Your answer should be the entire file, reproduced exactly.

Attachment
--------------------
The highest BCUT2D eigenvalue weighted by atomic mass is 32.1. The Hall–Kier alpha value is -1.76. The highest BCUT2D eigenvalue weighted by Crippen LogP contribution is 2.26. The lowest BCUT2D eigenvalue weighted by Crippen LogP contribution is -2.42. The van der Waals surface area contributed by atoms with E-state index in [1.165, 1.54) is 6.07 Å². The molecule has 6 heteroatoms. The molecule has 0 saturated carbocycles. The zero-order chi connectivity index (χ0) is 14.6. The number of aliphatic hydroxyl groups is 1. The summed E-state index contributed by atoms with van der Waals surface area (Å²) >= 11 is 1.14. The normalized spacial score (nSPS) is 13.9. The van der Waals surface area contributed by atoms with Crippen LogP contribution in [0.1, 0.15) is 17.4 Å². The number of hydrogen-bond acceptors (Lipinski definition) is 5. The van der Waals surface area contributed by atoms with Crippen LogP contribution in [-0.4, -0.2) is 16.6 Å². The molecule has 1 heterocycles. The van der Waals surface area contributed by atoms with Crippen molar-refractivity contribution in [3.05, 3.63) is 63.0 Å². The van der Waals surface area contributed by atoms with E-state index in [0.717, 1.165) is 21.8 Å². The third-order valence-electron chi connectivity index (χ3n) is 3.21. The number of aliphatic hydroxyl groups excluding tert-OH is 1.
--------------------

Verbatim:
The highest BCUT2D eigenvalue weighted by atomic mass is 32.1. The Hall–Kier alpha value is -1.76. The highest BCUT2D eigenvalue weighted by Crippen LogP contribution is 2.26. The lowest BCUT2D eigenvalue weighted by Crippen LogP contribution is -2.42. The van der Waals surface area contributed by atoms with E-state index in [1.165, 1.54) is 6.07 Å². The molecule has 6 heteroatoms. The molecule has 0 saturated carbocycles. The zero-order chi connectivity index (χ0) is 14.6. The number of aliphatic hydroxyl groups is 1. The summed E-state index contributed by atoms with van der Waals surface area (Å²) >= 11 is 1.14. The normalized spacial score (nSPS) is 13.9. The van der Waals surface area contributed by atoms with Crippen LogP contribution in [0.1, 0.15) is 17.4 Å². The number of hydrogen-bond acceptors (Lipinski definition) is 5. The van der Waals surface area contributed by atoms with Crippen LogP contribution in [-0.4, -0.2) is 16.6 Å². The molecule has 1 heterocycles. The van der Waals surface area contributed by atoms with Crippen molar-refractivity contribution in [3.05, 3.63) is 63.0 Å². The van der Waals surface area contributed by atoms with E-state index in [0.717, 1.165) is 21.8 Å². The third-order valence-electron chi connectivity index (χ3n) is 3.21. The number of aliphatic hydroxyl groups excluding tert-OH is 1.